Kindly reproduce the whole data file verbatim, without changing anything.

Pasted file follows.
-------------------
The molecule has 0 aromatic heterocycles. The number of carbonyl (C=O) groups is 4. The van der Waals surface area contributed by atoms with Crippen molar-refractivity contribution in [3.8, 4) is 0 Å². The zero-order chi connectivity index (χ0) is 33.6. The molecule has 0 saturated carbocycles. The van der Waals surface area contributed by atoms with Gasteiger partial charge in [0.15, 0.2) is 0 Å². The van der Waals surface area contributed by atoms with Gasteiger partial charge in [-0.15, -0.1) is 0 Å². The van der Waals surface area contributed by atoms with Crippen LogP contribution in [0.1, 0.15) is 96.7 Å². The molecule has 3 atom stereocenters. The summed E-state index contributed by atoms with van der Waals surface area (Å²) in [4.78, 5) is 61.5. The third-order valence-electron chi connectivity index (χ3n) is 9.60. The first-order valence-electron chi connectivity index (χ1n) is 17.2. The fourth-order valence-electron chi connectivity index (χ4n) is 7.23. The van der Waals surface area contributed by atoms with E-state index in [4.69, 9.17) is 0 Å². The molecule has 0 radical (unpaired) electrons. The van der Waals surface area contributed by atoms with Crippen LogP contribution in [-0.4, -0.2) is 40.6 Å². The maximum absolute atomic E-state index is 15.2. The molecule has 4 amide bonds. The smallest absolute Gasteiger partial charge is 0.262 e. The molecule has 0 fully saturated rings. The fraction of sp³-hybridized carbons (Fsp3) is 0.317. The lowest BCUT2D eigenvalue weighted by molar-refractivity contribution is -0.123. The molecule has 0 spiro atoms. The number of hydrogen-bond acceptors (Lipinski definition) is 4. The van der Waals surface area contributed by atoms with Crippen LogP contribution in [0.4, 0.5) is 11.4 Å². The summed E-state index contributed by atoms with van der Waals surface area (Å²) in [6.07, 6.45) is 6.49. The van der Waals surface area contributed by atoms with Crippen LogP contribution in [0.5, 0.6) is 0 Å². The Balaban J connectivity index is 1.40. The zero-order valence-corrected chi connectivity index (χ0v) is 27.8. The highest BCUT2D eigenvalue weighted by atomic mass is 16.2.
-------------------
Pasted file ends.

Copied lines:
The molecule has 0 aromatic heterocycles. The number of carbonyl (C=O) groups is 4. The van der Waals surface area contributed by atoms with Crippen molar-refractivity contribution in [3.8, 4) is 0 Å². The zero-order chi connectivity index (χ0) is 33.6. The molecule has 0 saturated carbocycles. The van der Waals surface area contributed by atoms with Gasteiger partial charge in [0.15, 0.2) is 0 Å². The van der Waals surface area contributed by atoms with Gasteiger partial charge in [-0.15, -0.1) is 0 Å². The van der Waals surface area contributed by atoms with Crippen LogP contribution in [0.1, 0.15) is 96.7 Å². The molecule has 3 atom stereocenters. The summed E-state index contributed by atoms with van der Waals surface area (Å²) in [4.78, 5) is 61.5. The third-order valence-electron chi connectivity index (χ3n) is 9.60. The first-order valence-electron chi connectivity index (χ1n) is 17.2. The fourth-order valence-electron chi connectivity index (χ4n) is 7.23. The van der Waals surface area contributed by atoms with E-state index in [4.69, 9.17) is 0 Å². The molecule has 0 radical (unpaired) electrons. The van der Waals surface area contributed by atoms with Crippen LogP contribution in [-0.4, -0.2) is 40.6 Å². The maximum absolute atomic E-state index is 15.2. The molecule has 4 amide bonds. The smallest absolute Gasteiger partial charge is 0.262 e. The molecule has 0 fully saturated rings. The fraction of sp³-hybridized carbons (Fsp3) is 0.317. The lowest BCUT2D eigenvalue weighted by molar-refractivity contribution is -0.123. The molecule has 0 spiro atoms. The number of hydrogen-bond acceptors (Lipinski definition) is 4. The van der Waals surface area contributed by atoms with Crippen LogP contribution in [0.4, 0.5) is 11.4 Å². The summed E-state index contributed by atoms with van der Waals surface area (Å²) in [6.07, 6.45) is 6.49. The van der Waals surface area contributed by atoms with Crippen LogP contribution in [0.5, 0.6) is 0 Å². The Balaban J connectivity index is 1.40. The zero-order valence-corrected chi connectivity index (χ0v) is 27.8. The highest BCUT2D eigenvalue weighted by atomic mass is 16.2.